The clouds are blinding, today. Every day I check the sky. I’m not looking for anything in particular, or to confirm any special condition. But I check the sky, and almost every day it is different from the day before. Shades of blue, of grey, of white. Some whites are more grey, some are more silver. Sometimes the blue of the sky is grey-blue, sometimes it is a pure, clear, pale blue, sometimes deep, the visual definition of “blue”. They combine in different ways. There are days when I step onto the little porch outside our apartment door and stand at the railing, and the sky is one color from horizon to horizon. Another day, a quick glance tells me the same, but I make my eyes search from distance to distance and there may be a reward for my vigilance in the form of a ribbon of white, or a fluffy band along one edge. Sometimes it rains and the sky is mottled and varying, and sometimes it rains and the sky is a pale, uniform grey, almost a soft white.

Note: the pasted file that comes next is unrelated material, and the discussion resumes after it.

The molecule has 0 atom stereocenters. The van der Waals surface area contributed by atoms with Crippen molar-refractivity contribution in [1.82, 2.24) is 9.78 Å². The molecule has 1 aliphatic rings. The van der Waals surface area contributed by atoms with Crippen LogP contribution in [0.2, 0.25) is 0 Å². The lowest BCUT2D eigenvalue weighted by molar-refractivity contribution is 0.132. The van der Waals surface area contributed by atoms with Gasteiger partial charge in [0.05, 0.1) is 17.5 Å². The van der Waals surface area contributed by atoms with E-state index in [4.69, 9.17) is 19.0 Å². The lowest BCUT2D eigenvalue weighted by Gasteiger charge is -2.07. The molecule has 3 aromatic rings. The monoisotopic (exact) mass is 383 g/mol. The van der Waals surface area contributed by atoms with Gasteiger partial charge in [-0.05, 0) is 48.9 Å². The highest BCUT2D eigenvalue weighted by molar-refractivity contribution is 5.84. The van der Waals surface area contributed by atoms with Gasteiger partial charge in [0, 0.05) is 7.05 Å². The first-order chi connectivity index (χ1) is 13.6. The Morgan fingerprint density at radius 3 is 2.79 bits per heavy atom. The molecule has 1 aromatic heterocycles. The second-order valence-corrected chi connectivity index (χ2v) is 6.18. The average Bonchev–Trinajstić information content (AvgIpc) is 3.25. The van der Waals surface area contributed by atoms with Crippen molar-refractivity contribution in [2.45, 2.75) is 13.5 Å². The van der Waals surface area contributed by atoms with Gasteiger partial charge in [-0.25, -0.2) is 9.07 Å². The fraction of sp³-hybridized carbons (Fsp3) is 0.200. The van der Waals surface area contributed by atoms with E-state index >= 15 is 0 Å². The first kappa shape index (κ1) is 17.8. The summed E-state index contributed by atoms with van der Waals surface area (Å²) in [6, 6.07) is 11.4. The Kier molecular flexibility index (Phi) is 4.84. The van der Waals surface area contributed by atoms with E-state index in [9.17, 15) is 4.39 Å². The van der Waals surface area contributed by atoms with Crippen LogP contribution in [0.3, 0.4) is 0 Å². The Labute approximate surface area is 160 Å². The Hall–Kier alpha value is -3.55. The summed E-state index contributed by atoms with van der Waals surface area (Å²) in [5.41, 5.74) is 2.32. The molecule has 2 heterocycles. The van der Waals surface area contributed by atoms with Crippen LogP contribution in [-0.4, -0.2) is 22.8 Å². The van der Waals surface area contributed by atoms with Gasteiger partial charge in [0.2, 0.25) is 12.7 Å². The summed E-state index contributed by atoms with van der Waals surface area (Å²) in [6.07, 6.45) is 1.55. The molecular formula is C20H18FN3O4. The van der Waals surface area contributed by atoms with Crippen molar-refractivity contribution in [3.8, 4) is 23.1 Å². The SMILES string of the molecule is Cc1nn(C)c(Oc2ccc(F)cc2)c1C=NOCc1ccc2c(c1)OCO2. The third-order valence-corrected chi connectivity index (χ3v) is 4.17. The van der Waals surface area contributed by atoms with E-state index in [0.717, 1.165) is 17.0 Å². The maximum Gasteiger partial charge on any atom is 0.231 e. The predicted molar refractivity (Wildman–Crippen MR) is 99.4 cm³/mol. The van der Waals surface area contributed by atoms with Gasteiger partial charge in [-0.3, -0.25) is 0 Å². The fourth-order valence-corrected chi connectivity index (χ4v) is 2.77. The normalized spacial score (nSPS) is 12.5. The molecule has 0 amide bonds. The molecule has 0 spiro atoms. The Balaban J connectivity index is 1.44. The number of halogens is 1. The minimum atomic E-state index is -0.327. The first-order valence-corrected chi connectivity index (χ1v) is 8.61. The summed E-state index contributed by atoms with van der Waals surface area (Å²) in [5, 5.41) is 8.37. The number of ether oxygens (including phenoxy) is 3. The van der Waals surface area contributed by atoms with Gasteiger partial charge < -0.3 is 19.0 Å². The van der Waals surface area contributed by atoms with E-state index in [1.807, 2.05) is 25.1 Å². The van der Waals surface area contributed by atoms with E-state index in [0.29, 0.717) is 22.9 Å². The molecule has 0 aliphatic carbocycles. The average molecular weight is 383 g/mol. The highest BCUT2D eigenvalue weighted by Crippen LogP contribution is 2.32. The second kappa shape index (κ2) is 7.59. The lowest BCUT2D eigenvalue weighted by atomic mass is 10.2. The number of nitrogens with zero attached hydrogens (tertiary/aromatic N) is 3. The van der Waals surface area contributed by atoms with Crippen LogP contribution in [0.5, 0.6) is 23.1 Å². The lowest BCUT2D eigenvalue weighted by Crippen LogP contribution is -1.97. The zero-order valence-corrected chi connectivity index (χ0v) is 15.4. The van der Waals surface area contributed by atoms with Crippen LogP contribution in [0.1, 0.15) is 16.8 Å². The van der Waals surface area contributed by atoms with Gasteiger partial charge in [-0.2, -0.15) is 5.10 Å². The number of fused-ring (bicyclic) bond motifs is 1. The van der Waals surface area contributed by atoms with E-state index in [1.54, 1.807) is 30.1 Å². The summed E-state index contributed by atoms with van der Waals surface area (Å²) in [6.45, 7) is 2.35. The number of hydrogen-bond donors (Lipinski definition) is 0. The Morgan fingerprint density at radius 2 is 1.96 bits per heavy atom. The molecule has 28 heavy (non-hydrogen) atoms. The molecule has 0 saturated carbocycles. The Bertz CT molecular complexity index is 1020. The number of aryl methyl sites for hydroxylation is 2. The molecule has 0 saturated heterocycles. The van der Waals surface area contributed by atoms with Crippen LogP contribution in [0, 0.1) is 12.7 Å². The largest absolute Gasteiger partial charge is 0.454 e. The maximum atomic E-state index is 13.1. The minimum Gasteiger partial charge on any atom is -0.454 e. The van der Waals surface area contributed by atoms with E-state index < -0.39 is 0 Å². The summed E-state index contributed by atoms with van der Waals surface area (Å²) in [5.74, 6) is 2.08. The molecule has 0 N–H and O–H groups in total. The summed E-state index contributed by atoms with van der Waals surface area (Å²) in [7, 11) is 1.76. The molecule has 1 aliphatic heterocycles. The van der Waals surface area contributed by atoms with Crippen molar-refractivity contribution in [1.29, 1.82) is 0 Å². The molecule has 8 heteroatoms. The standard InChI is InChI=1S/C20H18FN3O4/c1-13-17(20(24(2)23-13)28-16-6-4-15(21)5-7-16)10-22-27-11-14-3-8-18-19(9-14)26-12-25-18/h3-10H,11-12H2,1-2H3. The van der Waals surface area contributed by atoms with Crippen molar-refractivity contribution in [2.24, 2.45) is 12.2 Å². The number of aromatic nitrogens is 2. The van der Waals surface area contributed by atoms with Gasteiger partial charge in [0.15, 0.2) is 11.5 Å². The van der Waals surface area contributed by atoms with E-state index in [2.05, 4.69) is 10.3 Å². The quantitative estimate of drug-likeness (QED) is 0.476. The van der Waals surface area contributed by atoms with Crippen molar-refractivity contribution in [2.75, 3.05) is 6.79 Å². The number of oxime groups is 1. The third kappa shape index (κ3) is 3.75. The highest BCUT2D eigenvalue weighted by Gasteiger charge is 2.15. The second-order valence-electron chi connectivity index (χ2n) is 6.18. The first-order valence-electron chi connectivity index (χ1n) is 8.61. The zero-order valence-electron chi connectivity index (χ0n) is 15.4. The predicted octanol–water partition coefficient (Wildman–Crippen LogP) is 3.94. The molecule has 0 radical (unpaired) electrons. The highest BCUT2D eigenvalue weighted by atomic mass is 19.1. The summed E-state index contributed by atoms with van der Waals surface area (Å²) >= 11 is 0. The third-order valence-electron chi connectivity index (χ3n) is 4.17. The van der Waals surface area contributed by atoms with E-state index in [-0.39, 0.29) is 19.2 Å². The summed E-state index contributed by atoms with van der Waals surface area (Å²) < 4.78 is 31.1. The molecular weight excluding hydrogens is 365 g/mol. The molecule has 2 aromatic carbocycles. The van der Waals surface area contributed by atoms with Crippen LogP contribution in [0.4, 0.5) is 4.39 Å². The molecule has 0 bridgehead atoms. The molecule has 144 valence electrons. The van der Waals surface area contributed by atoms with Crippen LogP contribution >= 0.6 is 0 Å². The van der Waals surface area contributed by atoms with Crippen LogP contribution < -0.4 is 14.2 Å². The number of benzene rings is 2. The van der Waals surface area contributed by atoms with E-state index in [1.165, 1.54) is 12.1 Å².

I began observing the sky for a few minutes each afternoon in the winter. New Year’s Day, in fact, in agreement with some friends. It felt, and still feels, like a unique opportunity to stay connected as we moved away from one another, this moment of observation, and later comparison. It’s also been an unexpected opportunity to connect to my new habitat.
Strangers I meet here, when learning that we’ve relocated here from San Diego, like to ask if I’m used to the weather yet. They often say it with a wry smile, expecting the worst, and many are surprised when I answer, “I’m not tired of it yet,” or more vehemently (especially after rainy days), “I love it.” Depending on the inquiry, I may soften the answer with, “Obviously, ask me again after a few years,” but it’s been my dream weather, for the most part.
I stepped outside a few moments ago, expecting to see some variation on yesterday’s sky: bright blue sky, fluffy white clouds. But the white of the clouds was so blinding that I could barely see without squinting. I couldn’t seem to turn away enough. It took moments to tilt my head and shade my eyes before I could make out the blue and grey that were heathered behind the white.
It’s so easy to be my natural hermit here, when it is cool and windy and wet. But checking in with the sky won’t let me. It makes me step outside, this habit, and be a part of the world here. Just the other day our neighbors from across the street stepped over and introduced themselves. They said they see us come and go. I wonder if they see me check the sky.